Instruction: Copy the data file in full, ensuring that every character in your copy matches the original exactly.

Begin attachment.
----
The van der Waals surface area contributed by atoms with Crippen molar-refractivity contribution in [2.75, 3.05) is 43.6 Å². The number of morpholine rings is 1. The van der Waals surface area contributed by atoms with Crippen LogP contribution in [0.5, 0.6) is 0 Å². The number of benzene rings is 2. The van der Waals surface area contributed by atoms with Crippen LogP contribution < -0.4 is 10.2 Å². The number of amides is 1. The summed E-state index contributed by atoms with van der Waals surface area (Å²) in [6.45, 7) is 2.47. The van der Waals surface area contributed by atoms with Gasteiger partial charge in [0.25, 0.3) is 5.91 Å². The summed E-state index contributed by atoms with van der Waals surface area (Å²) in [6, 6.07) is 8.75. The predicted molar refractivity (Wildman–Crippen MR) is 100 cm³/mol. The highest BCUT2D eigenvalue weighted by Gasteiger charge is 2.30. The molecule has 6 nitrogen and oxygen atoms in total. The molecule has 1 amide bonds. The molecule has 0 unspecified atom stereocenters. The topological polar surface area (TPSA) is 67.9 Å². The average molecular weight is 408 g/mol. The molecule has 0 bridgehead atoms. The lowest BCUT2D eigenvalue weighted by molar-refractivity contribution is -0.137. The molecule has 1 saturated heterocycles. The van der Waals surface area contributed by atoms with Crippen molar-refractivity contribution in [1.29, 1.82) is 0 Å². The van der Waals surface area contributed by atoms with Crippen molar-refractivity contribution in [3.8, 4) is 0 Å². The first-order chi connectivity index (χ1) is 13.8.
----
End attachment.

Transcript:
The van der Waals surface area contributed by atoms with Crippen molar-refractivity contribution in [2.75, 3.05) is 43.6 Å². The number of morpholine rings is 1. The van der Waals surface area contributed by atoms with Crippen LogP contribution in [0.5, 0.6) is 0 Å². The number of benzene rings is 2. The van der Waals surface area contributed by atoms with Crippen LogP contribution < -0.4 is 10.2 Å². The number of amides is 1. The summed E-state index contributed by atoms with van der Waals surface area (Å²) in [6.45, 7) is 2.47. The van der Waals surface area contributed by atoms with Gasteiger partial charge in [0.25, 0.3) is 5.91 Å². The summed E-state index contributed by atoms with van der Waals surface area (Å²) in [6, 6.07) is 8.75. The predicted molar refractivity (Wildman–Crippen MR) is 100 cm³/mol. The highest BCUT2D eigenvalue weighted by Gasteiger charge is 2.30. The molecule has 6 nitrogen and oxygen atoms in total. The molecule has 1 amide bonds. The molecule has 0 unspecified atom stereocenters. The topological polar surface area (TPSA) is 67.9 Å². The average molecular weight is 408 g/mol. The molecule has 0 bridgehead atoms. The lowest BCUT2D eigenvalue weighted by molar-refractivity contribution is -0.137. The molecule has 1 saturated heterocycles. The van der Waals surface area contributed by atoms with Crippen molar-refractivity contribution in [1.29, 1.82) is 0 Å². The van der Waals surface area contributed by atoms with Crippen molar-refractivity contribution in [3.8, 4) is 0 Å². The first-order chi connectivity index (χ1) is 13.8.